Houseplants Freshen the Air and Boost Mood … Naturally
By Lisa Watters-Lain, Arizona’s garden gal
Wet dog, funky socks, musty books and the ever-present smell of teenage boys is more than a home needs sometimes. Houseplants get a lot of lip service for their air-cleaning properties, but let’s face it: sometimes a home needs something more than just a gentle purifying. Febreeze is just another spray that masks odor. Besides, what’s really in all those bottles and are they toxic or not?
Naturally, a living plant in the house is healthiest, and it’s pleasant, too. Fragrant houseplants are more comfortable than you think and grow in the same conditions as unscented plants. It’s time to switch out those artificial air fresheners for the soul-satisfying natural fragrance of these top picks.
Gardenia. The intense fragrance of gardenia may elicit strong emotions about this unique flower. If you fall into the “love it” gardenia fragrance category, find a place in your home with four hours of bright sunlight each day or more; a south- or east-facing window is ideal. Keeping humidity levels high around your gardenia will help the glossy dark green foliage stay healthy, which is key to blossom production. Gardenias also prefer cool nighttime temps, between 50 and 60 degrees, so an Arizona room or back bedroom is a perfect location.
Citrus. A dwarf citrus tree is just what the doctor ordered to chase away winter blues with its naturally sweet blossom followed by vitamin-rich fruit. Choose your favorite dwarf variety and watch it grow, to a very manageable height (around as tall as an average person). Citrus like the direct light of a south-facing window, so you may have to change your light fixtures to a full spectrum daylight bulb in darker rooms. Roll them outdoors during the growing season and watch them really thrive.
Jasmine. Whether trained on a ring, like a topiary, trailing from a basket, or scrambling up a small trellis, the fragrance of jasmine is utter intoxication. Water your jasmine moderately, and provide as much light as possible. Again, a full spectrum light source may be necessary if you don’t have a spot with six hours of sun. To trigger blooms in subsequent seasons, cool evening temperatures. When you see dozens of pink buds form in the autumn, you’ll know sweeter days are ahead.
Orchid. Some orchids have more to offer than exotic beauty and long-lasting blooms. Several species are highly fragrant, with the “Sharry Baby” orchid even said to emit a chocolate fragrance. Several others emit sweetness, including the “Twinkle” and the “Hawaiian Sunset.” Another easy-to-grow orchid that has a strong perfume is the Brassavola nodosa, which is especially sweet in the evening. Other orchids have little or no fragrance, so it’s best to purchase your orchid in bloom and give it the sniff test. Most people agree that orchid scents are most noticeable in humid conditions, which complement their growing environment.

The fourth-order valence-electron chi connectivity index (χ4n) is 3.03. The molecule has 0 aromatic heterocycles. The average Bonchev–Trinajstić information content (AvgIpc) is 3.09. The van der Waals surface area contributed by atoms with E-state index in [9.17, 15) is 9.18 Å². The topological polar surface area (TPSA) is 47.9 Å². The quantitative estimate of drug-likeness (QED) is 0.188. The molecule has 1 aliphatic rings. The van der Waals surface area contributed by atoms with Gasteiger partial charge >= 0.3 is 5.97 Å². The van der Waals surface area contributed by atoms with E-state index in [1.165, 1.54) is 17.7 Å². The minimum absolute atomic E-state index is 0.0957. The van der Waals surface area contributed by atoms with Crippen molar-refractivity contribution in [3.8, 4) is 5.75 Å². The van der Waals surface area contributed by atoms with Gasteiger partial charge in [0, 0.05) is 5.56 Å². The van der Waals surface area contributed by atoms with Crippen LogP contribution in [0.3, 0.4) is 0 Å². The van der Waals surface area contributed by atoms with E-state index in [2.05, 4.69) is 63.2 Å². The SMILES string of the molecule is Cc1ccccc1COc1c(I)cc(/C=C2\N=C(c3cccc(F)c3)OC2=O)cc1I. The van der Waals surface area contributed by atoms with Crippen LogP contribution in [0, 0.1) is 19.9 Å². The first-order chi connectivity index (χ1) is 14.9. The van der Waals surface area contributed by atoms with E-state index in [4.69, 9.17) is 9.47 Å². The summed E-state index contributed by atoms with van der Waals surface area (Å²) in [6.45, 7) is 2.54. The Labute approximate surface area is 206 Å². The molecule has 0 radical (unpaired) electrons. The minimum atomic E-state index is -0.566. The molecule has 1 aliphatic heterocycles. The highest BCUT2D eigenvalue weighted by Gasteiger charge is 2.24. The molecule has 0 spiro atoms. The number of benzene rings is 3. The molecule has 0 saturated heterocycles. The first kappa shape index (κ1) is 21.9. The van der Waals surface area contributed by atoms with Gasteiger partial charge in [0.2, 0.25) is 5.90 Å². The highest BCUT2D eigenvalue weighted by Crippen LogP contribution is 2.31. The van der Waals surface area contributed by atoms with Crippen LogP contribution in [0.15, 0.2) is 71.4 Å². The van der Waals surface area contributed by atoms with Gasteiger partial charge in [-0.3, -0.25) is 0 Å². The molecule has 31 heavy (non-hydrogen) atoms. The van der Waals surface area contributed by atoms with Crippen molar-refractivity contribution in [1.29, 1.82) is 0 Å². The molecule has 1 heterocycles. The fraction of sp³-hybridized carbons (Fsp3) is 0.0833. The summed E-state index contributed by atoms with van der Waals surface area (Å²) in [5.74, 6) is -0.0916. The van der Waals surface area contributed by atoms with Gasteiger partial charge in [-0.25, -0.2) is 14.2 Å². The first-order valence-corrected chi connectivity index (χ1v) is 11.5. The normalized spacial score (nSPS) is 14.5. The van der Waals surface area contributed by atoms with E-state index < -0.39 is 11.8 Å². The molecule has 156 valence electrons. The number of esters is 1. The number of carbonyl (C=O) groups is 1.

Scented Geranium. Although the foliage of the scented geranium does not emit a detectable fragrance unless the leaves are brushed, bruised or crushed, the resulting aroma is so sublime that you’ll find excuses to touch this plant all the more. There’s an added benefit in that the leaves of scented geranium are edible. People often put their volatile oils in flavored sugars, bread, and pastries. Choose from scents like apricot, ginger, nutmeg, pineapple, rose, and mint chocolate chip. Keep a few scented geraniums in the kitchen to give yourself an aromatherapy treatment each day. Geraniums grow well outside when the risk of frost has passed.
Paperwhites. This daffodil, which grows indoors, could not be easier to cultivate, even for beginners. You don’t need soil to produce a paperwhite bulb. Position the bulb in the neck of a growing vase, held above water, and blooms will appear about six weeks after planting. After the blooms fade, paperwhites seldom bloom again, so don’t feel guilty about adding them to the compost bin. Or, try adding them to your outside flower gardens.
Bridal Wreath (Stephanotis). Due to its delicate blossoms, this bloom is most fragrant when enjoyed on the plant. Besides, the plant is super easy to grow, needing only a bit of light and moderate water. Bridal Wreath can have a vining habit in the more shaded parts of the house, so give it some support to bring those fragrant flowers close to nose height.
Lavender. All herbs have unique scents that contribute to their culinary and medicinal value, but lavender is in a class unto itself when it comes to fragrance. The spicy, clean scent of lavender infuses our favorite scented products from soaps to perfumes and candles. Best of all, the aroma is just as strong in the foliage as it is in the flowers, so sparse flowering won’t deprive you of their wonderful perfume. Grow French lavender as a houseplant. It flowers continuously in bright light and makes dreamy sachets for your dresser. All lavender plants prefer sandy soil and moderate to dry irrigation.
There you have my top choices for fragrant plants in your home. Scratch, sniff and enjoy each in their own right.
Watters Garden Center has stocked full of these and more fragrant choices, and I certainly enjoy helping local gardeners choose just the right plants for each room in their home.
Checkout the 42 Best Smelling Flowers for your outside as well.
Lisa Watters-Lain can be found throughout the week at Watters Garden Center, 1815 W. Iron Springs Rd in Prescott, or contacted through her web site at WattersGardenCenter.com or FB.com/WattersGardenCenter .